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Kolibri is a Frankenstein’s monsters of sorts; an experience cobbled together from an unapologetic mishmash of genres and ideas that all cumulate into an experience best described as offbeat. It’s a game designed by outside the box thinking that defies the usual mechanics we have long accepted to be safe, and, instead, tries to be something familiarly different. The concept it champions is brave and, if you take the time to look beneath the surface, could have easily ended up as top-heavy gaming, an overloaded pallet of content bursting at the seams.
Beau, original et quelque peu « stratégique » à certains moments, Kolibri pourrait être considéré comme une espèce d'Ecco aérien. Seul véritable problème: sa jouabilité. Les mouvements du volatile nain sont en effet très nerveux, et même s'ils s'approchent en cela de la réalité, ils n'en restent pas moins assez crispants. Enfin, les bons jeux ne sont pas pléthore sur 32 X, et il serait malheureux de bouder Kolibri pour ce petit défaut qu'on finit, avec l'habitude, par oublier.
Good 32X games are rare, so starved 32X owners will want to snap this one up. It has stunning visuals and pretty good sound and lot's of good shooting action. On the downside, it's quite short and bosses are totally absent. But it's by far the best shooter on the 32X and one of it's 3 best games. Give it an extra 5 points if you were a big Ecco fan.
If you like games that involve a little bit of thinking outside the box (this isn't your standard game, that's for certain), Kolibri is a neat little anomaly in an otherwise explosion-addicted industry, no matter how confusing it may initially be to beginners. It could even be considered a precursor to further experimentation in what I like to call "natural gaming"; that is, using the consciousness of the world to bring enjoyment in a digital world. Games like Flower owe much to the groundbreaking stature of games like this. Kolibri was, regrettably, hidden from much of the public because of its imprisonment to the Sega 32X, but more people should really have the opportunity to play this forgotten gem.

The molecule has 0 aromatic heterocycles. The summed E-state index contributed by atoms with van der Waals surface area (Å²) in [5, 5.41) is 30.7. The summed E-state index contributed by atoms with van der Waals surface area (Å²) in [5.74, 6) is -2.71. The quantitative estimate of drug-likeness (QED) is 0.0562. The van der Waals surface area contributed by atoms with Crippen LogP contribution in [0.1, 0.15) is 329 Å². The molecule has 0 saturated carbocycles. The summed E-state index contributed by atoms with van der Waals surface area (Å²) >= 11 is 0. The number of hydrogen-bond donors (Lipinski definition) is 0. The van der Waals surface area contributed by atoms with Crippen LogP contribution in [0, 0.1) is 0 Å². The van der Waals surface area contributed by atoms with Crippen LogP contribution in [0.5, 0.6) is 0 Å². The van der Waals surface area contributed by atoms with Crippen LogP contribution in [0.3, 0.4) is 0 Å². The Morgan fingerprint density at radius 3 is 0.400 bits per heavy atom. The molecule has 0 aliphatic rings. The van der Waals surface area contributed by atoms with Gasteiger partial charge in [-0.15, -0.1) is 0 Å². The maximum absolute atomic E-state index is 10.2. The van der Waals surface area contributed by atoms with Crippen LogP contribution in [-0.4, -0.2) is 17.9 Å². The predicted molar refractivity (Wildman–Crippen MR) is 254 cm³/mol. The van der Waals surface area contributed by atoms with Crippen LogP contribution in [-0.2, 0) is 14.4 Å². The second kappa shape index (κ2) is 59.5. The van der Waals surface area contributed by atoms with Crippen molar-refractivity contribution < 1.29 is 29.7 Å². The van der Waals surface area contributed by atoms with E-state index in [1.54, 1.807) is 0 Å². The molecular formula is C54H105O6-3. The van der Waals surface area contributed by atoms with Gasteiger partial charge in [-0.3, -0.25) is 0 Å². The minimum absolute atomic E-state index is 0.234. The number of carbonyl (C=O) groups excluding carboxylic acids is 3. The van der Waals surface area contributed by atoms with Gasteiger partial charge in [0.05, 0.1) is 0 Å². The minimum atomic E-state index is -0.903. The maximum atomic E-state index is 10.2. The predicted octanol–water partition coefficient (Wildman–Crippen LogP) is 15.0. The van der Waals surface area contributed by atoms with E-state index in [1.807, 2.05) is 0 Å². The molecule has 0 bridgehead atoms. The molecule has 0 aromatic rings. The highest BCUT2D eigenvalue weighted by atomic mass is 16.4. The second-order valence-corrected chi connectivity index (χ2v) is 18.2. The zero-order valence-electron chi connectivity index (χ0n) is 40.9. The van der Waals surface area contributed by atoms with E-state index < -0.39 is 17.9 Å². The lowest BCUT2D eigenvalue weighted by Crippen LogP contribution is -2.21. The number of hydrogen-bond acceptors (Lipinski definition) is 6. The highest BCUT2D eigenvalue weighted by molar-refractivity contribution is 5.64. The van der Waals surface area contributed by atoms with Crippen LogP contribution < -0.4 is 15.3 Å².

Few shoot 'em ups can match the depth of the well-tailored Kolibri, but few pulses will rise playing it.
Even though it's easy and some times slow paced, I can see the hardcore shooter fans enjoying this, not as much as Thunder Force 3, but enjoying it nonetheless. I also see anyone who enjoys classic games playing through this title. This game puts almost every thing else on the 32X to shame; it is almost the only unique experience on the entire system and one of the only games on the system where the developer even gave full effort to the doomed out of the gate system.
Technisch ausgereift, aber nicht ganz so clever und individuell wie Ecco
präsentiert sich Novotrades
neuestes ökologisches Action-SpektakeL Läßt man das Natur-Ambiente und vereinzelte Puzzle-Aufgaben außer Acht, so handelt es sich bei Kolibri im Prinzip um eine hübsch anzusehende Ballerei mit willkürlich vorbeifliegenden Feinformationen. Im letzten Spieldrittel wird es, dank intelligenterer Leveldesigns mit mehr Abwechslung, jedoch zunehmend spannend und anspruchsvoll. In punkto Technik gibt es nur Erfreuliches zu vermelden:
Das naturlandschaftliche Hintergrundlayout nutzt die Farbpalette des 32X gründlich aus, und die meditative Soundkulisse überzeugt durch eine hohe Klangqualität und abwechslungsreiche Kompositionen. Unter dem Strich eine erfrischend andere Ballerei mit viel Augenzauber und einigen interessanten Ideen.